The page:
Still Looking for that Word
Shapira speaks here on Isaiah 9:5 (6).
Here is what I have posted on the subject:
Make your own judgment.
You may find the following facts useful:
1) Shapira himself (yes, the one with “encyclopedic knowledge”) complains in his book that the Targum does not see this passage as a Messianic prophecy (page 145).
2) Contrary to Shapira’s assertion, the Talmud twice explains this passage in reference to King Hezekiah (Shabbat 55, Sanhedrin 94).
3) Contrary to Shapira’s assertion, the Vilna Gaon explicitly says that this passage is talking about Hezekiah. Shapira creates one of his “connections” and he arrives at the conclusion that the Vilna Gaon understood that the passage is speaking of the Messiah. But the Vilna Gaon himself did not arrive at the same conclusion. This should tell you just how reliable Shapira’s “connections” are.
4) The commentators who explain that the prophecies could potentially have been fulfilled by Hezekiah but ultimately will be fulfilled in Messiah obviously did not see a divine Messiah in this passage. No one, not even Shapira, believes that Hezekiah could “potentially” have been divine.
5) Rashi, Radak, Ibn Ezra, Mahari Kara, Metzudat David and Malbim (all of the standard commentaries printed in the typical Jewish study Bible) explain this verse in reference to King Hezekiah.
So why am I still looking for the word? You see, I pointed out to Shapira (in “The School of Matthew”) that the phrase “Almaya Meshicha” is meaningless. The word “Almaya” is the last word in one phrase while the word “Meshicha” is the first word in the next phrase. Shapira simply missed a critical comma in the text. Yet in this video he goes ahead and proudly makes the same ridiculous mistake again.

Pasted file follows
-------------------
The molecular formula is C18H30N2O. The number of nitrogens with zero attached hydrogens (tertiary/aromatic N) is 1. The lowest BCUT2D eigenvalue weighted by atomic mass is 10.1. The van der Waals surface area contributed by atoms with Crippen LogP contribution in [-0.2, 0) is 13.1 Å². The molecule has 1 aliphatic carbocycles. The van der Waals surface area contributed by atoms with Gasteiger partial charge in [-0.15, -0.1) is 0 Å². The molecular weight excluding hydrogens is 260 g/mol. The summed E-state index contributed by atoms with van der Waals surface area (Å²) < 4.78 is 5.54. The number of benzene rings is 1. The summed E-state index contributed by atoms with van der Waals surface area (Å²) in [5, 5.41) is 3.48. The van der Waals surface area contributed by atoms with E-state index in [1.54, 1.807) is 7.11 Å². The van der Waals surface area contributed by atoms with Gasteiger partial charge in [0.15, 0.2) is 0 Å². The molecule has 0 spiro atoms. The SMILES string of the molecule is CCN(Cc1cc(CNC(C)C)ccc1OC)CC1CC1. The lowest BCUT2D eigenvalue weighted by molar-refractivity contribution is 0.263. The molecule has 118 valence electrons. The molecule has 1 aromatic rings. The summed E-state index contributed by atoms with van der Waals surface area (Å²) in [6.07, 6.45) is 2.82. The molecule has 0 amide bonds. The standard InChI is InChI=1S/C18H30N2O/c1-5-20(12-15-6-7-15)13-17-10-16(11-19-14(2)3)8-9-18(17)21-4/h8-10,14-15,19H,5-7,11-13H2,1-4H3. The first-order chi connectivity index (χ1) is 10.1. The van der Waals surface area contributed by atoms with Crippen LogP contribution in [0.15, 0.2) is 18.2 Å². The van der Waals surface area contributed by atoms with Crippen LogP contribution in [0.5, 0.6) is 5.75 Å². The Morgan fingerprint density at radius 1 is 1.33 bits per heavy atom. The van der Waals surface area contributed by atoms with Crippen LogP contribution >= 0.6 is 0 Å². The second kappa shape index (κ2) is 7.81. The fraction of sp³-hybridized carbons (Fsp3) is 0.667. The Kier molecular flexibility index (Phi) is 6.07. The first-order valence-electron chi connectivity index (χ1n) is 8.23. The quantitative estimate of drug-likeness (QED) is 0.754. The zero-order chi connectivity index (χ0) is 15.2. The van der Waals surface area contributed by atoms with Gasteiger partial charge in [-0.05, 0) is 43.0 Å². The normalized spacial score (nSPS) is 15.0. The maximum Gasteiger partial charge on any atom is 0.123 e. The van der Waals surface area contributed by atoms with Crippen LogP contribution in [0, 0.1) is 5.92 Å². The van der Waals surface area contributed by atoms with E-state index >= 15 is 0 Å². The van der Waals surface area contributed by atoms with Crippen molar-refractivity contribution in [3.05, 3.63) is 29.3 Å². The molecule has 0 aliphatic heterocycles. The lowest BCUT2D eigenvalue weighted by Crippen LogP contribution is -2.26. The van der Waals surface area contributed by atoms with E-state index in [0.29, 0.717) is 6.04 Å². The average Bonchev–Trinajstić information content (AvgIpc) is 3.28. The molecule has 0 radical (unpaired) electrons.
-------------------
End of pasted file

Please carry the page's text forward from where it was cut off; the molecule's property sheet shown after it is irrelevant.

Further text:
Shapira had to outdo himself. He quotes from the tractate “Masechet Zuta” (approx. at the 16:30 mark). There is no such tractate. There is a tractate with a similar name which is probably what confused Shapira here. But there is one thing that Shapira keeps confirming time and again. And that is that he is completely unfamiliar with the basics of rabbinic literature.
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Yisroel C. Blumenthal
‘Daydreaming’… Kohelet 5:6 / Ecclesiastes 5:7. That chapter warns every one of us though.
Dina, I finally get it… it may seem cruel to put down the person along with his works, since he attached himself so much to them, but it is the responsibility of the Jewish people to express the shame that comes from accepting and teaching these kinds of things. This kind of thing is NOT Jewish, and while the Jewish sensitivity to God will continue, these teachings and those to cling to them will be left behind in shame for the embarrassment of being so wrong about things so precious, and for the damage done in the lives of people who followed them. If Jews did not articulate that shame in each generation by attacking those who speak like this, however sincerely (while leaving the door wide open for them to come into light, humbly, along with the community) then they would be letting go of their testimony towards the world through history.
Whether or not people can understand that worshiping Yeshua or anyone else is antithetical to Torah and goodness, destructive, poisonous, and shameful to teach others, Jews need to keep saying so. Even if people think it is precious rather than shameful, they may take their own time to realise or may never realise, but the voice for seeing things differently is a huge gift from the Jews to the nations, in each period of time. Even for Tzahi, the force of the message against him is a gift of the clarity of the true message, if he can and will hear it.
There is still a danger of mindless bloodlust or arrogant, ugly mocking… perhaps even more so. But shaming and mocking something in order to keep very clear the testimony of Israel about God’s relationship with our world is not only appropriate, but often literally a responsibility. And Christianity is a uniquely bad heresy… since when is the Jewish identity associated with worshiping something in nature? It is basically important to be harsh with one hand, and to show the richness of the light with the other…
I learnt those things from Rabbi Yisroel and have come to resonate with them a lot in the past couple of days.
Of course… remembering even more the compassion that is shown to us every day.